SOLD! for $16,640.00.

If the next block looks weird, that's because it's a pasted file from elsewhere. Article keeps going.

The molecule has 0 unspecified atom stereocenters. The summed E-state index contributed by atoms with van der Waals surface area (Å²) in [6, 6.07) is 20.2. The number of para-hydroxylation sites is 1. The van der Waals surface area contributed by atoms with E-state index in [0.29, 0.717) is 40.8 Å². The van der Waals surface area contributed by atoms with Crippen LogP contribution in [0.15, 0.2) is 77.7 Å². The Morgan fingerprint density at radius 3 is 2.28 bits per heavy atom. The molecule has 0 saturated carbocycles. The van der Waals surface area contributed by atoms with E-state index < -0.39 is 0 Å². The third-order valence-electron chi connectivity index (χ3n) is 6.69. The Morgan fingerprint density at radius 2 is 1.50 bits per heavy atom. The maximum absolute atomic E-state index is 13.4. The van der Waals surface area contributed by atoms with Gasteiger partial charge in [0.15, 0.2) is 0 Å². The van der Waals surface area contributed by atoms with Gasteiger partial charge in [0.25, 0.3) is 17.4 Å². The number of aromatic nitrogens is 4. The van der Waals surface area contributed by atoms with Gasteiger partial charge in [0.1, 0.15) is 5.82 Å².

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Important full length oil on paper portrait of the 4th Chief Justice of the United States, John Marshall (1755-1835), attributed to William James Hubard (Virginia, 1807-1862). John Marshall was an American Revolutionary War patriot, politician and the Chief Justice of the United States (1801-1835). Marshall was also a friend and attorney to George Washington, and authored an early biography of the first President. This full length portrait is believed to be one of seven known copies of Hubard's best known likeness of Marshall, which is in the collection of the National Portrait Gallery, Smithsonian Institution. Marshall is depicted seated in a red arm chair before a red drapery back drop and with landscape visible beyond. Unsigned. Stamped "Franck & Lundin Frames, Richmond, VA", en verso of canvas. Housed in a molded gilt wood and composition frame. Sight – 20 1/2" H x 15 3/8" W. Framed – 29 1/2" H x 23 3/4" W. Provenance: The Estate of Charles Boyd Coleman, Jr., Chattanooga, TN. Note: Descended in the family of Lewis Minor Coleman, Jr., son of CSA Lt. Col. Lewis M. Coleman and Mary Ambler Marshall, daughter of James K. Marshall and granddaughter of John Marshall (1755-1835). Lewis M. Coleman Jr. was also related to the family of Henry Dearborn by his marriage to Julia Wingate Boyd, daughter of Annette Maria Dearborn Boyd, who was the daughter of Greenleaf Dearborn (1786-1846) and great granddaughter of Henry Dearborn (1751-1829) on her mother's side. Biography (courtesy AskArt: The Artists' Bluebook): Known for his American portraits of historical interest, William Hubard was born in Warwick, England. In 1824, his early talent for cutting likenesses in paper resulted in him being brought to the United States. Gilbert Stuart persuaded Hubard to begin oil portraits, and with the encouragement of fellow artist Thomas Sully, he set up a studio as a portrait painter in 1829. He exhibited at the Pennsylvania Academy of Fine Arts and the Boston Athanaeum. Between 1838 and 1851, he added genre and historical themes to his repertoire and in 1850 began sculpture. He built a foundry to produce bronzes of Jean-Antoine Houdon's marble statue of George Washington, but they sold poorly, leaving him in search of ways to supplement his income. When the Civil War began, Hubard retrofitted his foundry to manufacture rifles for the Confederacy, but was killed in an accidental explosion there. Description courtesy of Stuart Lutz Historic Documents, Inc. CONDITION: Oil on paper laid on canvas, upper right edge re-adhered to stretcher. Scattered inpainting to face, collar, hands, and background (refer to blacklight photo). Light professional cleaning and re-varnish.